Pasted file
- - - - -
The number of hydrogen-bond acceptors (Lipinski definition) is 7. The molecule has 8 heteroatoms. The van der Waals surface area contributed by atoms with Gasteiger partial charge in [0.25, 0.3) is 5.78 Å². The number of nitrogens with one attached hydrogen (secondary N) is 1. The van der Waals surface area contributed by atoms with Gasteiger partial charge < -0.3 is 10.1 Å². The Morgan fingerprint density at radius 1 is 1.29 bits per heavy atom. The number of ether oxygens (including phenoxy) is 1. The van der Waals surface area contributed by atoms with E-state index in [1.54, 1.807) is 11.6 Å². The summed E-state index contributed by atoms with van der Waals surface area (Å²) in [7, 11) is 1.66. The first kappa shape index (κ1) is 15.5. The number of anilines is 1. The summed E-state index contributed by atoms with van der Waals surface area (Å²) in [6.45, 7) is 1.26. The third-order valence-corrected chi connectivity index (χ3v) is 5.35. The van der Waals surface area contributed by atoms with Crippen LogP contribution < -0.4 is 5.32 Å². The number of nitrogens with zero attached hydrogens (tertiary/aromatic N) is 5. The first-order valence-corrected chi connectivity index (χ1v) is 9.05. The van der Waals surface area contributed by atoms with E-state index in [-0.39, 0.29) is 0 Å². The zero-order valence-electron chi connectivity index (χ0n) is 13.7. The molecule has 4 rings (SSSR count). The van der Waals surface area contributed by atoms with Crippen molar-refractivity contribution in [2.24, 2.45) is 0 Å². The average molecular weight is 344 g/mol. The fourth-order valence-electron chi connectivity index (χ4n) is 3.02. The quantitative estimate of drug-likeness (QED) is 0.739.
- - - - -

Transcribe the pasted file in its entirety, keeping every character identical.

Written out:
The number of hydrogen-bond acceptors (Lipinski definition) is 7. The molecule has 8 heteroatoms. The van der Waals surface area contributed by atoms with Gasteiger partial charge in [0.25, 0.3) is 5.78 Å². The number of nitrogens with one attached hydrogen (secondary N) is 1. The van der Waals surface area contributed by atoms with Gasteiger partial charge < -0.3 is 10.1 Å². The Morgan fingerprint density at radius 1 is 1.29 bits per heavy atom. The number of ether oxygens (including phenoxy) is 1. The van der Waals surface area contributed by atoms with E-state index in [1.54, 1.807) is 11.6 Å². The summed E-state index contributed by atoms with van der Waals surface area (Å²) in [7, 11) is 1.66. The first kappa shape index (κ1) is 15.5. The number of anilines is 1. The summed E-state index contributed by atoms with van der Waals surface area (Å²) in [6.45, 7) is 1.26. The third-order valence-corrected chi connectivity index (χ3v) is 5.35. The van der Waals surface area contributed by atoms with Crippen LogP contribution < -0.4 is 5.32 Å². The number of nitrogens with zero attached hydrogens (tertiary/aromatic N) is 5. The first-order valence-corrected chi connectivity index (χ1v) is 9.05. The van der Waals surface area contributed by atoms with E-state index in [-0.39, 0.29) is 0 Å². The zero-order valence-electron chi connectivity index (χ0n) is 13.7. The molecule has 4 rings (SSSR count). The van der Waals surface area contributed by atoms with Crippen molar-refractivity contribution in [2.24, 2.45) is 0 Å². The average molecular weight is 344 g/mol. The fourth-order valence-electron chi connectivity index (χ4n) is 3.02. The quantitative estimate of drug-likeness (QED) is 0.739.